Let’s begin with a few numbers! According to Statista, cellular subscriptions in India leveraging 4G/LTE technology are predicted to reach 925 million in 2024 from their current volume of 800 million.
Even though this adoption rate has fallen significantly compared to previous years, it’s because Indian network operators are preparing suitable infrastructures to roll out 5G subscriptions that are forecast to reach 487 million by the end of 2027.
This clearly indicates how India has achieved its second rank globally in terms of mobile network connectivity with 1.19 billion active subscribers.
However, as with any emerging technology, “5G” isn’t the marketing buzzword to tackle every major challenge in the contemporary cellular infrastructure.
While smartphone manufacturers often use the term loosely, the implications of commercial 5G rollout have much more potential to position India as the world’s second-largest smartphone market by 2025.
On the commercial front, 5G rollout is also expected to fuel the Indian economy by a whopping $450 billion to increase the pace of R&D and subsequent expansion.
As Anku Jain, Managing Director of MediaTek India, recently said, “5G is not just speed and connectivity. It is the differentiator to enable advancements, interoperability and newer opportunities. With 5G deployment at our doorstep, India has an exciting future to look forward to. 5G will disrupt the way we lead our lives, with the digital ecosystem poised to facilitate innovation beyond our expectations!”
5G Will Position India As An Industry Leader In Mobile Connectivity
What’s unique about mobile networks is that it’s infinitely scalable; therefore, with 5G connectivity at its core, India can unlock business potential with revenues worth $17 billion by 2030.
In addition to this forecast is the fact that India is the highest consumer of cellular internet as per the Ericsson Mobility Report, which also states that the potential of 5G in India is tremendous.
Possibility 01: Commercial 5G Connectivity for Indian Consumers
In a recent survey published on Statista, more than 55% of respondents showed interest in purchasing a 5G-enabled smartphone, with around 30% considering getting one, depending on the price of 5G devices in India. A 5G device in India costs $375 on average, so the future readiness seems promising for consumers.
Possibility 02: Intelligent Collaboration
Manufacturing facilities in India are already benefitting from Autonomous Mobile Robots (AMRs). Moreover, with a 5G-enabled infrastructure, an enhanced production monitoring and feedback system will boost the speed of operations, improve reliability and safety, and reduce maintenance while working closely with other assorted machines.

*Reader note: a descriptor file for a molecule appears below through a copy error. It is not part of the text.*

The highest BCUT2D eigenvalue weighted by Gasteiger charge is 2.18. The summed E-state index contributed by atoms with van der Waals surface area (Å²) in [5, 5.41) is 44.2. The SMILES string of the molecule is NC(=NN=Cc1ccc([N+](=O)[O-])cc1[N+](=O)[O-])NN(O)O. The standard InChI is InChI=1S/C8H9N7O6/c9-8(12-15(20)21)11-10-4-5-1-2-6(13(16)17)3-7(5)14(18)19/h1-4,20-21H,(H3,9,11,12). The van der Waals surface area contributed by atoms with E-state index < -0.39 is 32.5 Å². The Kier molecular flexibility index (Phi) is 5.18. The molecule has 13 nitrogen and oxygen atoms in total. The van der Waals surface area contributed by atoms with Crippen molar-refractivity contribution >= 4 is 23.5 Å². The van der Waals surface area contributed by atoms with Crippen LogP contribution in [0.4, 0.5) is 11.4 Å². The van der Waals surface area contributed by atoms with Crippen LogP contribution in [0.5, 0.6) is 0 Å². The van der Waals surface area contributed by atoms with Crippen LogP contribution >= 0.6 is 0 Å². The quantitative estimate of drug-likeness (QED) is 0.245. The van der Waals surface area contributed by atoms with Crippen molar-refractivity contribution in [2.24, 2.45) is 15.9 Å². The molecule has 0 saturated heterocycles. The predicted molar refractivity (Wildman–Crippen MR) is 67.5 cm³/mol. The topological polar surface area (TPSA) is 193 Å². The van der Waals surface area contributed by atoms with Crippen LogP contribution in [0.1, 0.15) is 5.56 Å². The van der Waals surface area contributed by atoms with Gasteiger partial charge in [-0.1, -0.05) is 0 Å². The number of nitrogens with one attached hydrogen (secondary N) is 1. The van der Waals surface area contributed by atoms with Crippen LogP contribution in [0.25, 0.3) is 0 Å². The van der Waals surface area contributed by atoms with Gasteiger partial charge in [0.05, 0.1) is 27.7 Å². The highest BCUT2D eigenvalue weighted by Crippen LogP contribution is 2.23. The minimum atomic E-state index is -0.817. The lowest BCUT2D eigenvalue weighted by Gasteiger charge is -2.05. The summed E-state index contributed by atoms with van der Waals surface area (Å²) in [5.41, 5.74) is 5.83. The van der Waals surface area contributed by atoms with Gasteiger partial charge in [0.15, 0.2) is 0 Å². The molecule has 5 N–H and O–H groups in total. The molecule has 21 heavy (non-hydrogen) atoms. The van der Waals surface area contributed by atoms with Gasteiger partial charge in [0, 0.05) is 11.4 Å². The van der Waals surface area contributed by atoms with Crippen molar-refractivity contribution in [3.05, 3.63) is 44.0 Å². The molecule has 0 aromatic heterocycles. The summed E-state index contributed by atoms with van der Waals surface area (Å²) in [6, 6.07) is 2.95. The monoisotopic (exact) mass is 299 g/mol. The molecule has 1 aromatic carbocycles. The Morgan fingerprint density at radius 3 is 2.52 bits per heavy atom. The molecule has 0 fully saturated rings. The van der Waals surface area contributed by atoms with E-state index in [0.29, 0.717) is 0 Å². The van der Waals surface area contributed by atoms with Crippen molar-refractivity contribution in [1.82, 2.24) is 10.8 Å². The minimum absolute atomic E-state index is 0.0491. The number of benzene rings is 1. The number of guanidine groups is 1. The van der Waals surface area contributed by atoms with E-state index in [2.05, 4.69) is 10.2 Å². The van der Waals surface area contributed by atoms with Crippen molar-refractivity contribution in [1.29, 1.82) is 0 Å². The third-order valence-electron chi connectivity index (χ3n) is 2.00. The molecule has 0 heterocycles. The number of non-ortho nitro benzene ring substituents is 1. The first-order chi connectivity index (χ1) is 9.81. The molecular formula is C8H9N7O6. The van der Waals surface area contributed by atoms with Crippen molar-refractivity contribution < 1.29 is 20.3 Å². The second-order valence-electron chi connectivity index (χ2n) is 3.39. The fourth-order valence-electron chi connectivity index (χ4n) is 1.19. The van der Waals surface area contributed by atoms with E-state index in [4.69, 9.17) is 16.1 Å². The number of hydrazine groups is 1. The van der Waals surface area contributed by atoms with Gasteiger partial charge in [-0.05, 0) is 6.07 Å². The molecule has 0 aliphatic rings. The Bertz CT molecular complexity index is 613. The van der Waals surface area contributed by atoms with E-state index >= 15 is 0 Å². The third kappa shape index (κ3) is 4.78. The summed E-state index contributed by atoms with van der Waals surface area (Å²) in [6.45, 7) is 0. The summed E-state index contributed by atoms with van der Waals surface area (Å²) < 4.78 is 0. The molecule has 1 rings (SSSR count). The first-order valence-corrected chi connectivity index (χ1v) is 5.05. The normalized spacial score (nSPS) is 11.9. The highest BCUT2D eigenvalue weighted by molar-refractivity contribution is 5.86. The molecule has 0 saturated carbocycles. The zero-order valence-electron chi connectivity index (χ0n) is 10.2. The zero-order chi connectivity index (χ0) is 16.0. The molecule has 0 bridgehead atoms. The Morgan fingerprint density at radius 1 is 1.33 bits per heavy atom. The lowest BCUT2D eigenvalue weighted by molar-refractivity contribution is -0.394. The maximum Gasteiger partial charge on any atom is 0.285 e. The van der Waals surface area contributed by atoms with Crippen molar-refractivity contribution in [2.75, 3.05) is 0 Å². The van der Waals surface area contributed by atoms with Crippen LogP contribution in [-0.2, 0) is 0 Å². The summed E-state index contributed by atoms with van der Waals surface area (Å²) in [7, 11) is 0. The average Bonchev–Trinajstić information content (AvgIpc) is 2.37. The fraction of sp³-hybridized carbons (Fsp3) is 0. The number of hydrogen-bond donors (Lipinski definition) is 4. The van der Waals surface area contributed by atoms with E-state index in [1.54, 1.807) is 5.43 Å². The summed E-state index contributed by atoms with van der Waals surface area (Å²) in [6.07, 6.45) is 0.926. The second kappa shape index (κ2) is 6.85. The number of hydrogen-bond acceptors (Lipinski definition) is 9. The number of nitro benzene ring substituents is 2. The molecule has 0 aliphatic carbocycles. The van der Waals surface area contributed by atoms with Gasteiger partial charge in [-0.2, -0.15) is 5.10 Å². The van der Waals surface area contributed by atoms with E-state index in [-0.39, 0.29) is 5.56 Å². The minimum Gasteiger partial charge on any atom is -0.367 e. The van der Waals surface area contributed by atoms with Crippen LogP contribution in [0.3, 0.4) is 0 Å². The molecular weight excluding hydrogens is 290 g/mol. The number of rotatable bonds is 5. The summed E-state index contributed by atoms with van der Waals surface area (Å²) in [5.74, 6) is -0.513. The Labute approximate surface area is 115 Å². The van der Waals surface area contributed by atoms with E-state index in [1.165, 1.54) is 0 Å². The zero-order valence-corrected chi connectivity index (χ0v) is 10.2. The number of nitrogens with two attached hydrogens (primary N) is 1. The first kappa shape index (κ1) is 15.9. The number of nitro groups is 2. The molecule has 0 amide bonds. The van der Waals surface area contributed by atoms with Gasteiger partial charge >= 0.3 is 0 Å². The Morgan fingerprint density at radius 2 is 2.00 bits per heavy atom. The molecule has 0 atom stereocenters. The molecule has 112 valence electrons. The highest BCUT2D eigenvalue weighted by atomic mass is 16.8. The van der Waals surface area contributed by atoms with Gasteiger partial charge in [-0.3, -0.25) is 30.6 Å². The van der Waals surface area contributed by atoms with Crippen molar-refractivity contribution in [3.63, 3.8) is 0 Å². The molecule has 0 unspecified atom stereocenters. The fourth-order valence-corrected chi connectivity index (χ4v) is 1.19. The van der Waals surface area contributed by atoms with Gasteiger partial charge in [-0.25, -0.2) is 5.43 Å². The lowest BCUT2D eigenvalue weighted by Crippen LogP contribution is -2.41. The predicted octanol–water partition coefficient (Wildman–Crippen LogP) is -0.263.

Possibility 03: Making Crucial Connections Between Factories
With Atlas Copco being a noteworthy example, we are already seeing brands which have opted for 5G connectivity for their manufacturing operations. Mercedes-Benz leads the innovation, whose newly innovated and networked Factory 5G in Stuttgart paves the way for an efficient digitalisation, automation, and climate response.
Innovation Also Brings Technological Challenges
With the 5G spectrum auction in India right around the corner on July 26 this year, Airtel and Jio have already begun alpha-testing 5G networks in different metropolitans with trial spectrums allotted by DoT. But before we witness a successful 5G rollout in India, the telecom regulators, as well as the government, need to address specific challenges:
Challenge 01: The “Make in India” Hardware Challenge
As an outcome of the global pandemic, the restriction and indefinite ban on certain foreign OEMs, notably Chinese, means that the nation must encourage the R&D and production of hardware manufacturing.
Coupled with the ongoing challenges of fiber connectivity, India must develop technological advancements at an unprecedented rate.
Challenge 02: High Spectrum Pricing
Even compared to developed nations such as the United Kingdom, the spectrum pricing is as much as seven times higher and several times more expensive than the global average.
Telecom providers in India are already cash-strapped and prefer leasing spectrums rather than purchasing them entirely, leaving very few R&D possibilities for Indian telcos.
Challenge 03: Varying 5G Bands
5G connectivity has been divided into three spectrums to better balance speed, coverage, and reliability. While the lower band is excellent for the range, it’s limited to 100 Mbps.
The mid-band is fast but struggles with penetration. Lastly, there’s mmWave which can offer up to 20 Gbps but is limited to a couple of hundred sq. feet of network coverage.
Finally, Is India Ready For 5G?
If India is willing to benefit from a reliable foundation of 5G connectivity, it needs to allocate 5G bands tightly. What’s promising is that once the 5G rollout is successful, it can serve up to a million connected devices per sq. kilometre.
With the unprecedented advancements in connectivity, speed, and reliability, 5G internet is set to transform not only the education and healthcare space but will also hugely impact rural regions – all of which will be the hallmarks of Digital India.
Not to mention the revenue generation, which will further fuel R&D and expansion into remote regions.
This is a Partnered Post